Multicast state damping
Author(s): Jeffrey Zhang, Keyur Patel, Robert Kebler, Stephane Litkowski, Thomas Morin
This document describes procedures to damp multicast routing state changes and prevent the churn due to the multicast dynamicity at the edge of a network. The procedures described in this document help avoid uncontrolled control plane load increase...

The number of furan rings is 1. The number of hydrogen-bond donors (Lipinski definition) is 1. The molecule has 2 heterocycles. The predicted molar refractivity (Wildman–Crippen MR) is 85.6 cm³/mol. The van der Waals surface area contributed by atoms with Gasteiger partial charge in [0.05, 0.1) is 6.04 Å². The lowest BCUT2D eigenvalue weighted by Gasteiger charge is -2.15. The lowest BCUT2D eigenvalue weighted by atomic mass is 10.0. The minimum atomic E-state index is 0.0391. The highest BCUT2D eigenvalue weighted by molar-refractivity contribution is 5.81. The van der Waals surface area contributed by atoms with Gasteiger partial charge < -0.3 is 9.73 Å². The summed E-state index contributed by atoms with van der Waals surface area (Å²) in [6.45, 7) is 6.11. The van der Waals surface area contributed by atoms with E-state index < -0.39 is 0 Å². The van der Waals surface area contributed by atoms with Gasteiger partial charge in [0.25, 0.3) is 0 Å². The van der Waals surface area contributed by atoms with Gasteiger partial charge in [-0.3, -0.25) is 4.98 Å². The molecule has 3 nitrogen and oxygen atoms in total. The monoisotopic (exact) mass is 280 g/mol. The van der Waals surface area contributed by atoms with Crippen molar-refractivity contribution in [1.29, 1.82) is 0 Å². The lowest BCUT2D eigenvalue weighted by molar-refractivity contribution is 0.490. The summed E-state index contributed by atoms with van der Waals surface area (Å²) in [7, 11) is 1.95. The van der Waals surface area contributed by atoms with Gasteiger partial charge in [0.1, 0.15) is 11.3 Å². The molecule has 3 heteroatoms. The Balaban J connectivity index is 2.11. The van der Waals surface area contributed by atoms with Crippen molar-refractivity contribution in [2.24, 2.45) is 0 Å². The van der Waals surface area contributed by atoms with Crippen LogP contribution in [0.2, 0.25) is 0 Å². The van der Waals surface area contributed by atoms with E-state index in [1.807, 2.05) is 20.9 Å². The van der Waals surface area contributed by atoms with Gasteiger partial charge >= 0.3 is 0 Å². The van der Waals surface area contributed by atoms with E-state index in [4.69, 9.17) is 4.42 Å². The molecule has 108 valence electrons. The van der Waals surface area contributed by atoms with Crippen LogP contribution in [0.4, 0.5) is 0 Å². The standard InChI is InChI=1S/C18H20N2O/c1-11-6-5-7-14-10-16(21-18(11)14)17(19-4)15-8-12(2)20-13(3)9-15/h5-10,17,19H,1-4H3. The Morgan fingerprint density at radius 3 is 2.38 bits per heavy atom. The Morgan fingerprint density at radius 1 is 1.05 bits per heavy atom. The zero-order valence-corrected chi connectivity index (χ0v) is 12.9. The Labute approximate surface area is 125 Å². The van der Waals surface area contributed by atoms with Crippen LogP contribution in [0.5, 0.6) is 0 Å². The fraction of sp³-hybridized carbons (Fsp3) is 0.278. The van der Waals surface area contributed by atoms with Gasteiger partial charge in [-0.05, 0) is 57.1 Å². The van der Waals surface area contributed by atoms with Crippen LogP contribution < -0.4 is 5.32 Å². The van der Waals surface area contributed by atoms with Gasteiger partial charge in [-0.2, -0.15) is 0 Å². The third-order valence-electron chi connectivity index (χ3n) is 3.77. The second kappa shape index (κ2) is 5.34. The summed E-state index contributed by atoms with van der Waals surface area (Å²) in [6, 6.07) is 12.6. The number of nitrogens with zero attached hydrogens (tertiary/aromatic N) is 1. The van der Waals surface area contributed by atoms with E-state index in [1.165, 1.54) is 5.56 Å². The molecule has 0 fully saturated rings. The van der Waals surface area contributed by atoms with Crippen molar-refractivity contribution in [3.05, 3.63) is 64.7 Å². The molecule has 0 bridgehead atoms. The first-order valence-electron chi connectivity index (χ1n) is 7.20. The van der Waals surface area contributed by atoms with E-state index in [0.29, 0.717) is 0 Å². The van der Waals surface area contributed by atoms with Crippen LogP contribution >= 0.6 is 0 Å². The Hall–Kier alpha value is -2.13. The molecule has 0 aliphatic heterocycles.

Network Working Group T. Morin, Ed. Internet-Draft S. Litkowski Expires: January 16, 2014 Orange K. Patel Cisco Systems J. Zhang R. Kebler Juniper Networks July 15, 2013 Multicast state damping draft-morin-multicast-damping-00 Abstract This document describes procedures to damp multicast routing state changes and prevent the churn due to the multicast dynamicity at the edge of a network. The procedures described in this document help avoid uncontrolled control plane load increase on the core routing infrastructure. New procedures are proposed inspired from BGP unicast route damping principles, but adapted to multicast. They cover multicast and multicast in VPNs contexts. Requirements Language The key words "MUST", "MUST NOT", "REQUIRED", "SHALL", "SHALL NOT", "SHOULD", "SHOULD NOT", "RECOMMENDED", "MAY", and "OPTIONAL" in this document are to be interpreted as described in RFC 2119 [RFC 2119]. Status of this Memo This Internet-Draft is submitted in full conformance with the provisions of BCP 78 and BCP 79. Internet-Drafts are working documents of the Internet Engineering Task Force (IETF). Note that other groups may also distribute working documents as Internet-Drafts. The list of current Internet- Drafts is at http://datatracker.ietf.org/drafts/current/. Internet-Drafts are draft documents valid for a maximum of six months and may be updated, replaced, or obsoleted by other documents at any time. It is inappropriate to use Internet-Drafts as reference material or to cite them other than as "work in progress." This Internet-Draft will expire on January 16, 2014. Copyright Notice Morin, et al. Expires January 16, 2014 [Page 1] Internet-Draft Multicast state damping July 2013 Copyright (c) 2013 IETF Trust and the persons identified as the document authors. All rights reserved. This document is subject to BCP 78 and the IETF Trust's Legal Provisions Relating to IETF Documents (http://trustee.ietf.org/license-info) in effect on the date of publication of this document. Please review these documents carefully, as they describe your rights and restrictions with respect to this document. Code Components extracted from this document must include Simplified BSD License text as described in Section 4.e of the Trust Legal Provisions and are provided without warranty as described in the Simplified BSD License. Table of Contents 1. Introduction . . . . . . . . . . . . . . . . . . . . . . . . . 3 2. Terminology . . . . . . . . . . . . . . . . . . . . . . . . . 3 3. Overview . . . . . . . . . . . . . . . . . . . . . . . . . . . 3 4. Existing mechanisms . . . . . . . . . . . . . . . . . . . . . 4 4.1. Rate-limiting of multicast control traffic . . . . . . . . 4 4.2. Existing PIM, IGMP and MLD timers . . . . . . . . . . . . 4 4.3. BGP Route Damping . . . . . . . . . . . . . . . . . . . . 5 5. Procedures for multicast state damping . . . . . . . . . . . . 6 6. Procedures for multicast in IP VPNs . . . . . . . . . . . . . 8 6.1. Damping P-tunnel change events . . . . . . . . . . . . . . 9 7. Procedures for Ethernet VPNs . . . . . . . . . . . . . . . . . 10 8. Operational considerations . . . . . . . . . . . . . . . . . . 10 8.1. Enabling and configuring multicast damping . . . . . . . . 10 8.2. Troubleshooting and monitoring . . . . . . . . . . . . . . 11 8.3. Maximum values for exponential decay and thresholds parameters . . . . . . . . . . . . . . . . . . . . . . . . 11 8.4. Default values . . . . . . . . . . . . . . . . . . . . . . 11 9. IANA Considerations . . . . . . . . . . . . . . . . . . . . . 11 10. Security Considerations . . . . . . . . . . . . . . . . . . . 11 11. Acknowledgements . . . . . . . . . . . . . . . . . . . . . . . 12 12. References . . . . . . . . . . . . . . . . . . . . . . . . . . 12 12.1. Normative References . . . . . . . . . . . . . . . . . . . 12 12.2. Informative References . . . . . . . . . . . . . . . . . . 13 Authors' Addresses . . . . . . . . . . . . . . . . . . . . . . . . 13 Morin, et al. Expires January 16, 2014 [Page 2] Internet-Draft Multicast state damping July 2013 1. Introduction When multicast receivers join and leave a said multicast group or channel at the edge of a network through multicast membership control protocols (IGMP, MLD), multicast routing protocols (e.g. PIM-SM, or mVPN) adjust multicast routing states accordingly to forward or prune multicast traffic to these receivers. Mechanisms need to be put in place to ensure that the load put on the control plane of core routers remains under control regardless of the frequency at which multicast memberships changes are made by end hosts. By nature multicast memberships change based on the behavior of multicast applications running on end hosts, hence the frequency of membership changes can legitimately be much higher than the typical churn of unicast routing states. This document describes procedures aimed at protecting the control plane of the core network infrastructure (more specifically edge routers, core routers and in the case of multicast in VPN contexts BGP Route Reflectors) while at the same time avoiding negative effects on the service provided, although at the expense of a minimal increase in average of bandwidth use in the network. The base principle is described in Section 3. Existing mechanisms that could be relied upon are discussed in Section 4. Section 5 details the proposed procedures. Sections 6 and 7 provide more specific details related to multicast in VPNs contexts. Finally, Section 8 discusses operational considerations related to the proposed mechanism. 2. Terminology TBC 3. Overview The procedures described in this document allows the network operator to configure multicast routers so that they can delay the propagation of multicast state prune messages, when faced with a rate of multicast state dynamicity exceeding a certain configurable threshold. Assuming that the number of multicast states that can be created by a receiver is bounded, delaying the propagation of multicast state pruning results in setting up an upper bound to the Morin, et al. Expires January 16, 2014 [Page 3] Internet-Draft Multicast state damping July 2013 average frequency at which the router will send state updates to an upstream router. From the point of view of a downstream router, this approach has no impact: the multicast routing states changes that it solicits to its upstream router will be honored without any additional delay. Indeed the propagation of joins is not impacted by the proposed defined procedures, and having the upstream router delay state prune propagation to its own upstream does not affect what traffic is sent to the downstream router. In particular, the amount of bandwidth used on the link downstream to a router applying this damping technique is not increased. This approach increases the average bandwidth utilization on a link upstream to a router applying this technique: indeed, the bandwidth of a said multicast flow will be used for a longer time than if no damping was applied. That said, it is expected that this technique will allow to meet the goals of protecting the multicast routing infrastructure control plane without a significant average increase of bandwidth; for instance, damping events happening at a frequency higher than one event per X second, can be done without increasing the time during which a multicast flow is present on a link of more than X second. To be practical, such a mechanism requires configurability, in particular, needs to offer means to control when damping is triggered and allow delaying Pruning for a longer period of time the more activity there is on a multicast state. Note that the issues related to control plane load due to the dynamicity of multicast sources coming and going in the context of ASM multicast, are out of the scope of this document. 4. Existing mechanisms 4.1. Rate-limiting of multicast control traffic [RFC4609] examines multicast security threats and among other things the risk described in Section 1. A mechanism relying on rate- limiting PIM messages is proposed in section 5.3.3 [RFC4609], but has the identified drawbacks of impacting the service delivered and having side-effects on legitimate users. 4.2. Existing PIM, IGMP and MLD timers In the context of PIM multicast routing protocols (), a mechanism exists that in some context may offer a form of de facto damping Morin, et al. Expires January 16, 2014 [Page 4] Internet-Draft Multicast state damping July 2013 mechanism for multicast states. Indeed, when active, the prune override mechanism consist in having a PIM upstream router delay for a certain time [prune override interval] before taking into account a PIM Prune message sent by a downstream neighbor. This mechanism has not been designed specifically for the purpose of damping multicast state, but as a means to allow PIM to operate on multi-access networks. See [RFC4601] section 4.3.3. However, when active, this mechanism will prevent a downstream router to produce multicast routing protocol messages for a said multicast state that would result in the upstream router to send, to its own upstream, multicast routing protocol messages at a rate higher than 1/[prune override interval]. Similarly, the IGMP and MLD multicast membership control protocols can provide under the right conditions a similar behavior. These mechanisms are not considered suitable to meet the goals spelled out in Section 1, the main reasons being that: o when enabled these mechanisms require additional bandwidth on the local link on which the effect of a Prune is delayed o to be active, they may require disabling features that may otherwise be required or useful; one typical example is explicit tracking for IGMP/MLD or PIM o on certain implementation, would require disabling behavior that cannot be turned off o do not provide a suitable level of configurability o do not provide a way to discriminate between multicast flows based on an averaged estimation of their recent past dynamicity 4.3. BGP Route Damping The procedures defined in [RFC2439] for BGP route flap damping are useful for operators who want to control the impact of unicast route churn on the routing infrastructure, and offer a standardized set of parameters to control damping. These procedures are not directly relevant in a multicast context, for the following reasons: o they are not specified for multicast routing protocol in general Morin, et al. Expires January 16, 2014 [Page 5] Internet-Draft Multicast state damping July 2013 o even in contexts where BGP routes are used to carry multicast routing states (e.g. [RFC6514]), these procedures do not allow to implement the principle described in this document, the main reason being that a damped route becomes suppressed, while the target behavior would be to keep advertising when damping is triggered on a multicast route However, the set of parameters standardized to control the thresholds of the exponential decay mechanism can be relevantly reused. This is the approach proposed for the procedures described in this document (Section 5). Motivations for doing so is to help the network operator deploy this feature based on consistent configuration parameter, and obtain predictable results, without the drawbacks of exposed in Section 4.1 and Section 4.2. 5. Procedures for multicast state damping This section describes procedures for multicast state damping satisfying the goals spelled out in Section 1. This section spells out procedures for (S,G) states in the PIM-SM protocol ([RFC4601] ; they apply unchanged for such states created based on multicast group management protocols (IGMP [RFC3376], MLD [RFC3810]) on downstream interfaces. How these procedures apply for any-source multicast (ASM) routing state will be covered in a further revision. The following notions introduced in [RFC2439] are reused in these procedures: figure-of-merit **a number reflecting the current estimation of past recent activity of an (S,G) multicast routing state, which evolves based on routing events related to this state and based an exponential decay algorithm ; the activation or inactivation of damping on the state is based on this number cutoff-threshold parameter value of the *figure-of-merit* over which damping is applied (configurable value) reuse-threshold parameter value of the *figure-of-merit* under which damping stops being applied (configurable value) decay-half-life parameter period of time used to control how fast is the exponential decay of the *figure-of-merit* (configurable value) Additionally to these values a configurable "*increment-factor*" parameter is introduced, that controls by how much the figure-of- merit is incremented on multicast state update events. Morin, et al. Expires January 16, 2014 [Page 6] Internet-Draft Multicast state damping July 2013 Section Section 8.4 will propose default values for all these parameters. On reception of updated multicast membership or routing information on a downstream interface I for a said (S,G) state, that results in a change of the state of the PIM downstream state machine (see section 4.5.3 of [RFC4601]), a router implementing these procedures MUST: o apply unchanged procedures for everything relating to what multicast traffic ends up traffic being sent on downstream interfaces, including interface I o increasing the *figure-of-merit* for the (S,G) by the *increment- factor* (updating the *figure-of-merit* based on the decay algorithm must be done prior to this increment) o update the damping state for the (S,G) state: damping becomes active on the state if the recomputed *figure-of-merit* is above the configured *cutoff-threshold* o update the upstream state machine for (S,G) as per section 4.5.7 of [RFC4601], with the following change : if the state machine transitions to NotJoined state because of the reception of a PIM or IGMP/MLD message on a downstream interface (i.e. in the terminology of [RFC4601] inherited_olist(S,G) becomes NULL ), and if damping is active on the state, the router SHOULD NOT send the resulting Prune(S,G) message to its upstream neighbor ; this message MUST be sent when the damping state becomes, i.e. inactive when *figure-of-merit* decays to a value below the configured *reuse-threshold* Same techniques as the ones described in [RFC2439] can be applied to determine when the figure-of-merit value is recomputed based on the exponential decay algorithm and the configured *decay-half-life*. Given the specificity of multicast applications, it is REQUIRED for the implementation to let the operator configure the *decay-half- life* in seconds, rather than in minutes. When the recomputation is done periodically, the period should be low enough to not significantly delay the inactivation of damping on a multicast state beyond what the operator wanted to configure (i.e. for a half-life of 10s, recomputing the *figure-of-merit* each minute would result in a multicast state to remained damped for a time longer than what the parameters are supposed to command). When a (S,G) state expires, its associated *figure-of-merit* and damping state are removed as well. These procedures do interact with PIM procedures related to refreshes Morin, et al. Expires January 16, 2014 [Page 7] Internet-Draft Multicast state damping July 2013 or expiration of multicast routing states. Indeed, PIM Prune messages triggered by the expiration of the (S,G) keep-alive timer, are not suppressed or delayed (see Section 8.3 for a discussion on why this specific aspect is not expected to impede the efficiency of damping procedures), and the reception of Join messages not causing transition of state on the downstream interface does not lead to incrementing the *figure-of-merit*. Note that these procedures do not impact the PIM assert mechanism, in particular PIM Prune messages triggered by a change of the PIM assert winner on the upstream interface, are not suppressed or delayed. Note also that no action is triggered based on the reception of PIM Prune messages (or corresponding IGMP/MLD messages) that relate to non-existing (S,G) state, in particular, no *figure-of-merit* or damping state is created in this case. 6. Procedures for multicast in IP VPNs In VPN contexts, providing isolation between customers of a shared infrastructure is a core requirement resulting in even stringent expectations with regards to risks of denial of service attacks. Procedures for multicast support in IP VPNs are described in [RFC6513] and [RFC6514] and section 16 of [RFC6514] specifically spells out the need for damping the activity of C-multicast and Leaf Auto-discovery route. The procedures described in Section 5 can be applied in the VRF PIM-SM implementation (in the "C-PIM instance"), with the corresponding action to suppressing the emission of a Prune(S,G) message being to not withdraw the C-multicast Source Tree Join (C-S,C-G) BGP route. Implementation of [RFC6513] relying on the use of PIM to carry C-multicast routing information MUST support this technique. In the context of [RFC6514] where BGP is used to distribute C-multicast routing information, an additional option consists in applying damping at the level of the BGP implementation based on existing BGP damping mechanism, applied to C-multicast Source Tree Join routes and Shared Tree Join routes (and also Leaf A-D routes - see Section 6.1), and modified to provide the same effect of procedures described in Section 5 along the following guidelines: o not withdrawing (instead of not advertising) damped routes o providing means to configure the half-life in seconds if that option is not already available Morin, et al. Expires January 16, 2014 [Page 8] Internet-Draft Multicast state damping July 2013 o using parameters for the exponential decay that are specific to multicast, based on default values and multicast specific configuration Note that in a context where BGP Route Reflectors are used, it can be considered useful to also be able to apply damping on RRs. Additionally, for mVPN Inter-AS deployments, it can be needed to protect one AS from the dynamicity of multicast VPN routing events from other ASes. In that perspective, it is RECOMMENDED for implementations to support damping mVPN C-multicast routes directly into BGP, without relying on the PIM-SM state machine. The choice to implement damping based on BGP routes or the procedures described in Section 5, is up to the implementor, but at least one of the two MUST be implemented; keeping in mind that in contexts where damping on RRs and ASBRs the BGP approach is RECOMMENDED. Note well that damping SHOULD NOT be applied to BGP routes of the following sub-types: "Intra-AS I-PMSI A-D Route", "Inter-AS I-PMSI A-D Route", "S-PMSI A-D Route", and "Source Active A-D Route". The following sub-sections describe additional procedures providing coverage against harmful effects of high multicast membership state dynamicity specific to mVPNs, and preserving the goals spelled out in Section 1. 6.1. Damping P-tunnel change events When selective P-tunnels are used (see section 7 of [RFC6513]), the effect of updating the upstream state machine for a said (C-S,C-G) state on a PE connected to multicast receivers, is not only to generate activity to propagate C-multicast routing information to the source connected PE, but also to possibly trigger changes related to the P-tunnels carrying (C-S,C-G) traffic. Protecting the provider network for an excessive amount of change in the state of P-tunnels is required, and this section details how it can be done. A PE implementing these procedures for mVPN MUST damp Leaf A-D routes, in the same manner as it would for C-multicast routes (see Section 6). A PE implementing these procedures for mVPN MUST damp the activity related to removing itself from a P-tunnel. Possible ways to do so depend on the type of P-tunnel, and local implementation details are left up to the implementor. The following is proposed as example of how the above can be achieved. Morin, et al. Expires January 16, 2014 [Page 9] Internet-Draft Multicast state damping July 2013 o For P-tunnels implemented with the PIM protocol, this consists in applying multicast state damping techniques describe in Section 5to the P-PIM instance, at least for (S,G) states corresponding to P-tunnels. o For P-tunnels implemented with the mLDP protocol, this consists in applying damping techniques completely similar as the one described in Section 5, but generalized to apply to mLDP states o For root-initiated P-tunnel (P-tunnels implemented with the P2MP RSVP-TE, or relying on ingress replication), no particular action needs to be implemented to damp P-tunnels membership as soon as the activity of Leaf A-D route is damped o Another possibility is to base the decision to join or not join the P-tunnel to which a said (C-S,C-G) is bound, and to advertise or not advertise a Leaf A-D route related to (C-S,C-G), based on whether or not a C-multicast Source Tree Join route is being advertised for (C-S,C-G), rather than by relying on the state of the C-PIM Upstream state machine for (C-S,C-G) 7. Procedures for Ethernet VPNs Specifications exists to support or optimize multicast and broadcast in the context of Ethernet VPNs ([I-D.ietf-l2vpn-vpls-mcast], [I-D.ietf-l2vpn-evpn]). The said specifications make use of S-PMSI and P-tunnels and for this reason, an implementation of these procedures MUST follow the procedures described in Section 6.1. 8. Operational considerations 8.1. Enabling and configuring multicast damping In the context of flat multicast routing, it is proposed that enabling this multicast damping mechanism at the edge of a network providing a multicast service, for instance at receiver-facing routers or in ASBRs, will be sufficient to address the targeted issue. Additionally, these procedures can be enabled on core routers as well. In the context of multicast VPNs, these procedures would be enabled on PE routers. Additionally in the case of C-multicast routing based on BGP extensions ([RFC6514]) these procedures can be enabled on ASBRs, and possibly Route Reflectors as well. Morin, et al. Expires January 16, 2014 [Page 10] Internet-Draft Multicast state damping July 2013 8.2. Troubleshooting and monitoring Implementing the damping mechanisms described in this document should be complemented by appropriate tools to observe and troubleshoot damping activity. More specifically it is RECOMMENDED to complement the existing interface providing information on multicast states with information on eventual damping of corresponding states (e.g. MRIB states). In the case of mVPN this applies also to information on P-tunnels damping, and when BGP is used for C-multicast routing propagation, to BGP C-multicast routes. 8.3. Maximum values for exponential decay and thresholds parameters [TBC] 8.4. Default values [TBC] 9. IANA Considerations This document makes no request of IANA. Note to RFC Editor: this section may be removed on publication as an RFC. 10. Security Considerations The procedures defined in this document do not introduce additional security issues not already present in the contexts addressed, and actually aim at addressing some of the identified risks without introducing as much denial of service risk as some of the mechanisms already defined. The protection provided relates to the control plane of the multicast routing protocols, including the components implementing the routing protocols and the components responsible for updating the multicast forwarding plane. The procedures describe are meant to provide some level of protection for the router on which they are enabled by reducing the amount of routing state updates that it needs to send to its upstream neighbor or peers, but do not provide any reduction of the control plane load related to processing routing information from downstream neighbors. Morin, et al. Expires January 16, 2014 [Page 11] Internet-Draft Multicast state damping July 2013 Protecting routers from an increase in control plane load due to activity on downstream interfaces toward core routers (or in the context of BGP-based mVPN C-multicast routing, BGP peers) shall rely upon the activation of damping on corresponding downstream neighbors (or BGP peers) and/or at the edge of the network. Protecting routers from an increase in control plane load due to activity on customer- facing downstream interfaces or downstream interfaces to routers in another administrative domain, is out of the scope of this document and should rely upon already defined mechanisms (see [RFC4609]). To be effective the procedures described here must be complemented by configuration limiting the number of multicast states that can be created on a multicast router through protocol interactions with multicast receivers, neighbor routers in adjacent ASes, or in multicast VPN contexts with multicast CEs. Note well that the two mechanism may interact: state for which Prune has been requested may still remain taken into account for some time if damping has been triggered and hence result in otherwise acceptable new state from being successfully created. Additionally, it is worth noting that these procedures are not meant to protect against peaks of control plane load, but only address averaged load. For instance, assuming a set of multicast states submitted to the same Join/Prune events, damping can prevent more than a certain number of Join/Prune messages to be sent upstream in the period of time that elapses between the reception of Join/Prune messages triggering the activation of damping on these states and when damping becomes inactive after decay. 11. Acknowledgements We would like to thank Bruno Decreane, Jeff Haas and Lenny Giuliano for discussions that helped shape this proposal. We would also like to thank Yakov Rekhter and Eric Rosen for their reviews and helpful comments. Thanks to Wim Henderickx for his comments and support of this proposal. 12. References 12.1. Normative References [I-D.ietf-l2vpn-evpn] Sajassi, A., Aggarwal, R., Henderickx, W., Balus, F., Isaac, A., and J. Uttaro, "BGP MPLS Based Ethernet VPN", draft-ietf-l2vpn-evpn-04 (work in progress), July 2013. Morin, et al. Expires January 16, 2014 [Page 12] Internet-Draft Multicast state damping July 2013 [I-D.ietf-l2vpn-vpls-mcast] Aggarwal, R., Rekhter, Y., Kamite, Y., and L. Fang, "Multicast in VPLS", draft-ietf-l2vpn-vpls-mcast-14 (work in progress), July 2013. [RFC 2119] Bradner, S., "Key words for use in RFCs to Indicate Requirement Levels", BCP 14, RFC 2119, March 1997. [RFC2439] Villamizar, C., Chandra, R., and R. Govindan, "BGP Route Flap Damping", RFC2439, November 1998. [RFC3376] Cain, B., Deering, S., Kouvelas, I., Fenner, B., and A. Thyagarajan, "Internet Group Management Protocol, Version 3", RFC3376, October 2002. [RFC3810] Vida, R. and L. Costa, "Multicast Listener Discovery Version 2 (MLDv2) for IPv6", RFC3810, June 2004. [RFC4601] Fenner, B., Handley, M., Holbrook, H., and I. Kouvelas, "Protocol Independent Multicast - Sparse Mode (PIM-SM): Protocol Specification (Revised)", RFC4601, August 2006. [RFC6513] Rosen, E. and R. Aggarwal, "Multicast in MPLS/BGP IP VPNs", RFC6513, February 2012. [RFC6514] Aggarwal, R., Rosen, E., Morin, T., and Y. Rekhter, "BGP Encodings and Procedures for Multicast in MPLS/BGP IP VPNs", RFC6514, February 2012. 12.2. Informative References [RFC4609] Savola, P., Lehtonen, R., and D. Meyer, "Protocol Independent Multicast - Sparse Mode (PIM-SM) Multicast Routing Security Issues and Enhancements", RFC4609, October 2006. Authors' Addresses Thomas Morin (editor) Orange 2, avenue Pierre Marzin Lannion 22307 France Email: email@example.com Morin, et al. Expires January 16, 2014 [Page 13] Internet-Draft Multicast state damping July 2013 Stephane Litkowski Orange France Email: firstname.lastname@example.org Keyur Patel Cisco Systems 170 W. Tasman Drive San Jose, CA 95134 USA Email: email@example.com Jeffrey (Zhaohui) Zhang Juniper Networks Inc. 10 Technology Park Drive Westford, MA 01886 USA Email: firstname.lastname@example.org Robert Kebler Juniper Networks Inc. 10 Technology Park Drive Westford, MA 01886 USA Email: email@example.com Morin, et al. Expires January 16, 2014 [Page 14]